North Korea is a mountainous country with rugged terrain that covers 80% of its landmass. The mountains and plateaus in North Korea have complex geological formations, including igneous rock, sedimentary rock, and metamorphic rock structures.
The terrain in North Korea varies greatly, with numerous peaks, valleys, and plains. The eastern and western coastal lowlands are narrow with a smooth slope. In contrast, the southern plains are wide with gentle undulations.
North Korea has a well-balanced river system that consists of several major rivers such as the Amnok (or Yalu), Duman, and Taedong. The large rivers have significant impacts on the nation's geography and economy.
The landscape of North Korea has affected the development of society and culture in the country. The mountainous terrain has provided a natural barrier against invasions and helped to preserve the unique social and cultural identity of the Korean people.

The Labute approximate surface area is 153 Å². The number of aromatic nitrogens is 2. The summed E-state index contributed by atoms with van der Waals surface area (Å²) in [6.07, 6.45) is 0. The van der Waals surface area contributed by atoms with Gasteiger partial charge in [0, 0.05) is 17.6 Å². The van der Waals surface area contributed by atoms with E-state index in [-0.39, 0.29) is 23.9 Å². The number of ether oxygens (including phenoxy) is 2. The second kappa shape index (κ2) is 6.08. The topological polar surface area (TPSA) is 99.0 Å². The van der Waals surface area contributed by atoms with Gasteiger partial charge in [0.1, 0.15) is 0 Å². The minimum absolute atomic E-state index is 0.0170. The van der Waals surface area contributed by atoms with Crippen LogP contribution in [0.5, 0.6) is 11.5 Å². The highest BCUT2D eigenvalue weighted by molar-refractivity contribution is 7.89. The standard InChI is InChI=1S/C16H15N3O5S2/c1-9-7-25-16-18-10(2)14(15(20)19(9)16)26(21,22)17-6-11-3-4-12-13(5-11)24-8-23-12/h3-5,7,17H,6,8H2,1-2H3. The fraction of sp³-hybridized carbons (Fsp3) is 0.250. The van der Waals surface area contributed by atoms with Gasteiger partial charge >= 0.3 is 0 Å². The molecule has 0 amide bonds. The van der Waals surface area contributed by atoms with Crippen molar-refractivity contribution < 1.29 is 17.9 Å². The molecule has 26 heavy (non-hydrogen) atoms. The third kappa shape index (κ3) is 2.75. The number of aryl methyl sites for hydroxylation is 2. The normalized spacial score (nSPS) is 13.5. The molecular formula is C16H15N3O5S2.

The highest point in North Korea is Mount Paektu, which stands at an elevation of 2,750 meters. This mountain is significant for its cultural and historical value as it is believed to be the birthplace of the Korean people and has played a vital role in shaping the Koreans' identity.
The lowest point in North Korea is the Sea of Japan (East Sea), which has an elevation of 0 meters. The sea serves as North Korea's eastern border and has a significant role in the nation's economy as it provides access to the Pacific Ocean.
North Korea's topography is similar to that of its neighboring countries, such as South Korea, China, and Japan. All these countries share the same mountain ranges, river systems, and coastlines that face the East China Sea and the Yellow Sea.
See here a list of 10 cities in North Korea and their elevation above sea level.